• The authors telling you that you need to focus on bettering yourself, your habits, lessening your insecurities and finding happiness in yourself so you’re not only healthier and happier, you’re also a better partner for the other person in the relationship.
  • The Blooms emphasizing being honest with yourself as well as your partner, reflecting on what you really want for yourself and your life as well as for your relationship, and what you’re unwilling to tolerate in a relationship.
  • The authors warning against participating in projection, being judgmental, and having confirmation biases. They suggest how to reframe unhealthy viewpoints before engaging with the other person.
  • Emphasizing that you need to make sure you’re still having fun with and enjoying the other person’s company.
  • Noting that all of the skills discussed in the book are ones we need to learn and practice over time in order to be retained, and we need to be aware of when we slip up and fail to apply those skills. You don’t need to feel ashamed that you’ve faltered, but you do need to recognize when you do so you can regroup and do better in the future.

Unfortunately, many of the lessons are a bit repetitive. In all honesty, there are probably 50-75 actual lessons, with the remaining 26-51 being variations on existing themes. For that reason, I can’t say I loved the book. But I did appreciate the overall guidance they imparted, and I would recommend that you and your loved ones read the book in an effort to have happier, healthier relationships in the future.

My Rating: 3/5

About the Authors (as provided by the authors):

“Linda Bloom, LCSW and Charlie Bloom, MSW have been married since 1972. Trained as psychotherapists and relationship counselors, they have worked with individuals, couples, groups, and organizations since 1975 and have lectured and taught at learning institutes throughout the USA and internationally, including the Esalen Institute, the Kripalu Center for Yoga and Health, Northern California Mindfulness Institute, The California Institute for Integral Studies, and the World Health Organization. They have authored five books, including the bestseller, 101 Things I Wish I Knew When I Got Married: Simple Lessons to Make Love Last (over 100,000 sold), Secrets of Great Marriages, Happily Ever After… and 39 Other Myths about Love, That Which Doesn’t Kill Us: How One Couple Became Stronger at the Broken Places, and An End to Arguing: 101 Valuable Lessons for All Relationships. They are founders and co-directors of Bloomwork, based in Santa Cruz, California.”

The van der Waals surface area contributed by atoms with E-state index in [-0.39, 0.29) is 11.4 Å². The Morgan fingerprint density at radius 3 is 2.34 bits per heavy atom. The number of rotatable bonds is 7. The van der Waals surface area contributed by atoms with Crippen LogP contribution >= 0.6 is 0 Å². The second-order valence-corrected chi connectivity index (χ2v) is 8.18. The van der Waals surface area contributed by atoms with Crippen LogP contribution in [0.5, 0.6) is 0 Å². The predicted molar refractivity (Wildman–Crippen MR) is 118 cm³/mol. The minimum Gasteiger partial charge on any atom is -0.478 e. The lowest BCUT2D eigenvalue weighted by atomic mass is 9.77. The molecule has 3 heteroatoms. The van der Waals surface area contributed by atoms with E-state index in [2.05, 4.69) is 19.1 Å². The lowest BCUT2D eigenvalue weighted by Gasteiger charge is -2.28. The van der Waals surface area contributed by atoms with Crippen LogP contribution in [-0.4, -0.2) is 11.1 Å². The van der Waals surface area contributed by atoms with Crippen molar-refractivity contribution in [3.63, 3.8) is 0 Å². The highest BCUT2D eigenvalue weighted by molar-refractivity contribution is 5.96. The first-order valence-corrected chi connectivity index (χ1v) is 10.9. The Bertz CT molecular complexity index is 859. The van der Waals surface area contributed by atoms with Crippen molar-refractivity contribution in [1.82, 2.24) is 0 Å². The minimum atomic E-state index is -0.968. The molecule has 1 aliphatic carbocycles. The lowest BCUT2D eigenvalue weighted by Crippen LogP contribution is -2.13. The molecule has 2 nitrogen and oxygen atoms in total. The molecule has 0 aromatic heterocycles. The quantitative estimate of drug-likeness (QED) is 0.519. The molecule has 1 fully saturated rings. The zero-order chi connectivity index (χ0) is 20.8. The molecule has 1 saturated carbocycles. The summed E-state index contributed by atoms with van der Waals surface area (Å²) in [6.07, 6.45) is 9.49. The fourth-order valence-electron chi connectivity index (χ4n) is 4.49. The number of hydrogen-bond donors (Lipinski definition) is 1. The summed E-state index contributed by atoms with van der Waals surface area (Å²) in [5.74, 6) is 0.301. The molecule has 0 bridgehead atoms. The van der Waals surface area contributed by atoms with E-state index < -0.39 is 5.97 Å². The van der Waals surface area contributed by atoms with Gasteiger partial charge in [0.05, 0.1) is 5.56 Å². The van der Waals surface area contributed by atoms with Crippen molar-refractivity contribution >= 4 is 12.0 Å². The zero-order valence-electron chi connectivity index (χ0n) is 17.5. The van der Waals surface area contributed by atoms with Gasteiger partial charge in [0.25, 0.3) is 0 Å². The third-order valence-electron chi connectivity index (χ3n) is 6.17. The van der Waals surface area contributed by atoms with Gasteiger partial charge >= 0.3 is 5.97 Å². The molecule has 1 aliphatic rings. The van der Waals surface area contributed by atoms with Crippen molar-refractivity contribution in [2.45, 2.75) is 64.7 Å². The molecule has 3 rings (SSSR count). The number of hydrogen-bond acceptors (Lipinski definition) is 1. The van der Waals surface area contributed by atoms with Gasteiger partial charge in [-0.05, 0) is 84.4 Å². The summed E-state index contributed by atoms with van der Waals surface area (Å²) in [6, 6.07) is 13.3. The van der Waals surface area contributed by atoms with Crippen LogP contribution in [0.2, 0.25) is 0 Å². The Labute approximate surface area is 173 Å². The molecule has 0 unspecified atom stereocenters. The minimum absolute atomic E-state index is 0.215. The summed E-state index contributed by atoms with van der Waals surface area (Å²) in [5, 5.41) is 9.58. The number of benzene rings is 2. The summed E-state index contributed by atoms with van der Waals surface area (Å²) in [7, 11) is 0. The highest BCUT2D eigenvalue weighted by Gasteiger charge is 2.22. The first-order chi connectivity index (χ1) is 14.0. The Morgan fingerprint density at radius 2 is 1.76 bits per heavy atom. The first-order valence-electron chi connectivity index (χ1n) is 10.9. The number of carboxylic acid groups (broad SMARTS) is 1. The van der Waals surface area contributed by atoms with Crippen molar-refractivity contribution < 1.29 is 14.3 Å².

You can find An End to Arguing on Amazon, Barnes and Noble, or

Katherine Itacy is the author of Relentless: From National Champion to Physically Disabled Activist (July 28, 2020, E.L. Marker). After medically retiring from practicing law, Katherine wrote her memoir, Relentless (which is available now in paperback, e-book, and audiobook formats on Amazon and through her publisher here), and started “The Phunky Diabetic Podcast”(which is available to stream on Apple PodcastsGoogle PodcastsSpotifyStitcherTuneIn, and YouTube). She now contributes to the Warwick Public Library podcast “Warwick Radio Online.” She is also chair of the board of directors for the Rhode Island ACLU, on the board of directors for the Warwick Health Equity Zone, is an advocate for the Rare Disease Legislative Advocates (RDLA), a patient advisor for the All of Us Patient & Family Advisory Council (PFAC), and enjoys blogging about social justice and disability issues.